The Caribbean: Resolute and Steadfast for a Strong #ArmsTreatyJuly 25 2012, 1:11 PM by Oistein Thorsen
Coming from the Caribbean, it’s just unimaginable that the global trade in conventional arms has gone unregulated for this long, while bananas, sugar and rum continue to be bound by restrictive and discriminatory trade rules.
Written by Tomaisha Hendricks, from CDRAV.
After 14 days of United Nations Member States negotiating the text of a legally binding arms trade treaty, intense lobbying is still underway as States work assiduously in both formal and informal sessions to ensure that their interests are secured in the treaty. Ambassador Eden Charles of Trinidad and Tobago, is the Lead Negotiator for all 14 CARICOM Members States.
Caribbean countries are not producers of arms, neither are they major importers. Yet, the impact of the diversion of arms, from the legal to the illicit market continues to fuel serious gun violence in communities throughout the region. As far as CARICOM is concerned, the scope of the proposed arms trade treaty must include Small Arms and Light Weapons (SALW), ammunition, parts and components and technology in order to impact current and future threats to the region’s security.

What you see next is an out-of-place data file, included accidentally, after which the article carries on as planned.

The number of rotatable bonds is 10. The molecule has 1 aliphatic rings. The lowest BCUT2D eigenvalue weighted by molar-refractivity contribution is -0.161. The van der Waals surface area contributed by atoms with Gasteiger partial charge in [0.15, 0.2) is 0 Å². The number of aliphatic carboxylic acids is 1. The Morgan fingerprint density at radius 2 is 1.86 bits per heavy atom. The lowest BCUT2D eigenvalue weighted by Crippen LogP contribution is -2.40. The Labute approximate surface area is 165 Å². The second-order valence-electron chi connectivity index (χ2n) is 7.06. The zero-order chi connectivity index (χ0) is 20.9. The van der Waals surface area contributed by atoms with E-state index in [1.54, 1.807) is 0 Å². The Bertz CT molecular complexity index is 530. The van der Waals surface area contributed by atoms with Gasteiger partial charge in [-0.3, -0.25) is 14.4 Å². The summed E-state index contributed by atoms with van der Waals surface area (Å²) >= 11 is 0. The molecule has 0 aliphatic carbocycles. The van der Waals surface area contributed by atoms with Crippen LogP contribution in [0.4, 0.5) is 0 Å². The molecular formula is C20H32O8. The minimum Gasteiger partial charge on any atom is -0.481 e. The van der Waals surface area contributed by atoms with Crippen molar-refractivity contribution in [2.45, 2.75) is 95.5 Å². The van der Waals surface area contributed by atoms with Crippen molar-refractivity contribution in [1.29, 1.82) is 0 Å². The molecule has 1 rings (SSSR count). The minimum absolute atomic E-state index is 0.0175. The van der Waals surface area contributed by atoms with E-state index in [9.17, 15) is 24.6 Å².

While the treaty is supposed to regulate global trade in conventional arms, CARICOM also believes that it must also maintain a human rights and humanitarian focus. Therefore, CARICOM supports broad and rigorous criteria that oblige State Parties to deny a transfer where there is a risk that such transfers would lead to the violation of International Humanitarian Law and International Human Rights. Armed violence and gender-based violence are serious concerns for Caribbean people.
CARICOM states have benefited from having a common coordinated position on the elements of the treaty. Of course, this is primarily due to the commitment which Caribbean States and NGOs made during the preparatory stages of the process. Indeed, the three (3) Regional Preparatory Committee Meetings on the Arms Trade Treaty hosted by the Caribbean Coalition for Development and the Reduction of Armed Violence (CDRAV) in conjunction with the governments of Australia, Trinidad and Tobago and St. Vincent and the Grenadines really set the foundation for CARICOM’s participation in the diplomatic conference.
Yet, with precisely three (3) more UN working days to go, there is still so much to be done. The skeptics have not relented in their plot against a strong treaty and one of the most powerful countries in the global arms trade remain opposed to the inclusion into the treaty of the most important elements for CARICOM: SALW and ammunition. How the events of the next few days unfold remains unknown, but we can rest assured that CARICOM will continue to push for a strong treaty, which can potentially curb the indiscriminate proliferation of small arms and ammunition into our communities.
CARICOM and NGO representatives continue to be committed to lobby governments in capitals to remain resolute and steadfast in efforts to protect the region from the deleterious effects of SALW and their ammunition.